You Don't Have to Lose Yourself to Your Loved One's Care
It is so easy to lose yourself in caring for your loved one. Your identity as a caregiver consumes all other aspects of your identity. In striving to attend to your loved one’s needs, you often forget to tend to your own. Many times, caregivers are forced to quit their jobs, decline social invitations, move closer to their loved ones, and otherwise put their lives on hold indefinitely.
I personally struggled with many of these things when I was helping care for my mom with Alzheimer’s. I quit my full-time job to become a caregiver for my mom. I sacrificed spending time with my friends. I put off working toward my goals. My life was on hold indefinitely. As a result, I lost myself to my mom’s Alzheimer’s. I had no job, no friends, and no life. When my mom passed, I was forced to face that reality and begin the process of finding myself again.
Tips for creating balance
I often ask myself what I could have done differently to create more balance in my life when my mom was still living. Although it was important to me to be there for her as much as possible, I gave up many parts of my life unnecessarily. If you are currently struggling with this, here are a few tips to create more balance in your life.
Keep a piece of your life that is just for you
What is something that you always enjoyed doing before your loved one got sick? It could be a sport or hobby, a television show, or podcast. Maybe you always enjoyed running or reading a celebrity gossip magazine. Whatever it is, no matter how small, keep a piece of your life that is just for you. Spend some time each day doing something that makes you feel like you.
Maintain friendships with people outside of your Alzheimer’s circle
Do you find yourself feeling resentful toward your friends who aren’t dealing with Alzheimer’s? Do you feel like you’re beginning to isolate yourself from these friends because they just don’t get it? I did, too, and I really wish I didn’t. You should try to have one or two friends in your life who you don’t talk to about Alzheimer’s. Talk to them about literally anything else. Let them be your escape from Alzheimer’s. Let them bring out your pre-Alzheimer’s self. They will remind you of who you are when you have forgotten.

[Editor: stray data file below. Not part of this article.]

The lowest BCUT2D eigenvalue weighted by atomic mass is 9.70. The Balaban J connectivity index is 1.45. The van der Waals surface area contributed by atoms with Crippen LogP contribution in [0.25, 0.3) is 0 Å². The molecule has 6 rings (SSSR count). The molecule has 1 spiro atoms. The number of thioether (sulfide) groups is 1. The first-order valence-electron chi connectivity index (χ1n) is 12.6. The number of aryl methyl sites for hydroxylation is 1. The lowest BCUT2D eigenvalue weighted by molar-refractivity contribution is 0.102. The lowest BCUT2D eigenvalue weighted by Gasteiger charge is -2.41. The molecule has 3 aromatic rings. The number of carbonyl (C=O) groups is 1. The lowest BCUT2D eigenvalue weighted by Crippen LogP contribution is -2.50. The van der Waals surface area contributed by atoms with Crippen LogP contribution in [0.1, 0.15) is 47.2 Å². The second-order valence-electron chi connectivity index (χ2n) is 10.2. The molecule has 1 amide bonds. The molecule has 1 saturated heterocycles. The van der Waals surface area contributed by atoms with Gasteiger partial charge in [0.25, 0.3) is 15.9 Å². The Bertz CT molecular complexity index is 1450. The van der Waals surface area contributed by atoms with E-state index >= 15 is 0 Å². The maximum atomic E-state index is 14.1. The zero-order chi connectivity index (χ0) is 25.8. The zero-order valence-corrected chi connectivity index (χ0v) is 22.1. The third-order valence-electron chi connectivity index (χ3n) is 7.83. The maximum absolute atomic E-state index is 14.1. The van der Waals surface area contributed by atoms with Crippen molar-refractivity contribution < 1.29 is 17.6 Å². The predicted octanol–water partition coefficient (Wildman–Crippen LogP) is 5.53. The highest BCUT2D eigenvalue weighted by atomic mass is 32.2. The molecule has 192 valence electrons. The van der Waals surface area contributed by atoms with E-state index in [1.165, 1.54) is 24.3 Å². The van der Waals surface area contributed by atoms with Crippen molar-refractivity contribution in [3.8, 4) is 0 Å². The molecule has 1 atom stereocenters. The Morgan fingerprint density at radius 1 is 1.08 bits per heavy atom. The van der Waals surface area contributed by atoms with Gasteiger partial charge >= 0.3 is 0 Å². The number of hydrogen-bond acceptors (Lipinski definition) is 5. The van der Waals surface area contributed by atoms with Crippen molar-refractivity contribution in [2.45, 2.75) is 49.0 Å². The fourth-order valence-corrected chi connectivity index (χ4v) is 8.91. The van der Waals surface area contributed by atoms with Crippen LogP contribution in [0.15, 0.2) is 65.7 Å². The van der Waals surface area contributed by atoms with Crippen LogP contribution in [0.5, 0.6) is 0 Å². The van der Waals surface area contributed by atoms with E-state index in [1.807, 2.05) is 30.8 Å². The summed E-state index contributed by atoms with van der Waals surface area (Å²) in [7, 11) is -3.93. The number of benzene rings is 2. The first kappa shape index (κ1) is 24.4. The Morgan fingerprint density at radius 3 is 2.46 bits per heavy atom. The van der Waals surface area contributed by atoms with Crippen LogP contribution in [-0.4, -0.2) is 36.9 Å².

Be in the moment you are in
When you are with your loved one, put your phone down, engage them, and be fully present with them. When you are on a beach with your significant other or out to dinner with your best friend, be on that beach or in that restaurant. Try not to let feelings of guilt and grief ruin those moments for you. You are allowed to enjoy your own life even though your loved one is living with Alzheimer’s. Making sure you are fully present when you are with your loved one can help alleviate feelings of guilt when you are not with them. When you are not with your loved one, make the most out of your time and try to enjoy yourself so being away from them is actually worth it. Be where you are, wholly and fully.
It is so easy to lose yourself to your loved one’s Alzheimer’s. Just remember you are allowed to enjoy your own life. And more than that, you deserve it.
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